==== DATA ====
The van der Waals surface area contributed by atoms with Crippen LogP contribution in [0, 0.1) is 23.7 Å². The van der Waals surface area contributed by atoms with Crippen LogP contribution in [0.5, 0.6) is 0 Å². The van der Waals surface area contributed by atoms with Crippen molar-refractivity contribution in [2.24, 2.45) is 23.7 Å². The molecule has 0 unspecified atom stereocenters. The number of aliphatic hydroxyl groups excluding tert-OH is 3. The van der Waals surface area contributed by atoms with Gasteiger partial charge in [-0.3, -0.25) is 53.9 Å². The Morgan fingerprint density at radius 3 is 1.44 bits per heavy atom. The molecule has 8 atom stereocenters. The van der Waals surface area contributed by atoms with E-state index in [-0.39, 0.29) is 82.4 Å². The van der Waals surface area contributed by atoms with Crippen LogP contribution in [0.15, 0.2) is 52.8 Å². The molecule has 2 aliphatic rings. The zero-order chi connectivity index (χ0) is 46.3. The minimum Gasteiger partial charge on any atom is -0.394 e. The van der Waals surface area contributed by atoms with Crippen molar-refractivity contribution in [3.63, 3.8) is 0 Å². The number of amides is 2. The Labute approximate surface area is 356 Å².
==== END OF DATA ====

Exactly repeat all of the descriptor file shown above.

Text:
The van der Waals surface area contributed by atoms with Crippen LogP contribution in [0, 0.1) is 23.7 Å². The van der Waals surface area contributed by atoms with Crippen LogP contribution in [0.5, 0.6) is 0 Å². The van der Waals surface area contributed by atoms with Crippen molar-refractivity contribution in [2.24, 2.45) is 23.7 Å². The molecule has 0 unspecified atom stereocenters. The number of aliphatic hydroxyl groups excluding tert-OH is 3. The van der Waals surface area contributed by atoms with Gasteiger partial charge in [-0.3, -0.25) is 53.9 Å². The Morgan fingerprint density at radius 3 is 1.44 bits per heavy atom. The molecule has 8 atom stereocenters. The van der Waals surface area contributed by atoms with E-state index in [-0.39, 0.29) is 82.4 Å². The van der Waals surface area contributed by atoms with Crippen LogP contribution in [0.15, 0.2) is 52.8 Å². The molecule has 2 aliphatic rings. The zero-order chi connectivity index (χ0) is 46.3. The minimum Gasteiger partial charge on any atom is -0.394 e. The van der Waals surface area contributed by atoms with Crippen molar-refractivity contribution in [3.63, 3.8) is 0 Å². The number of amides is 2. The Labute approximate surface area is 356 Å².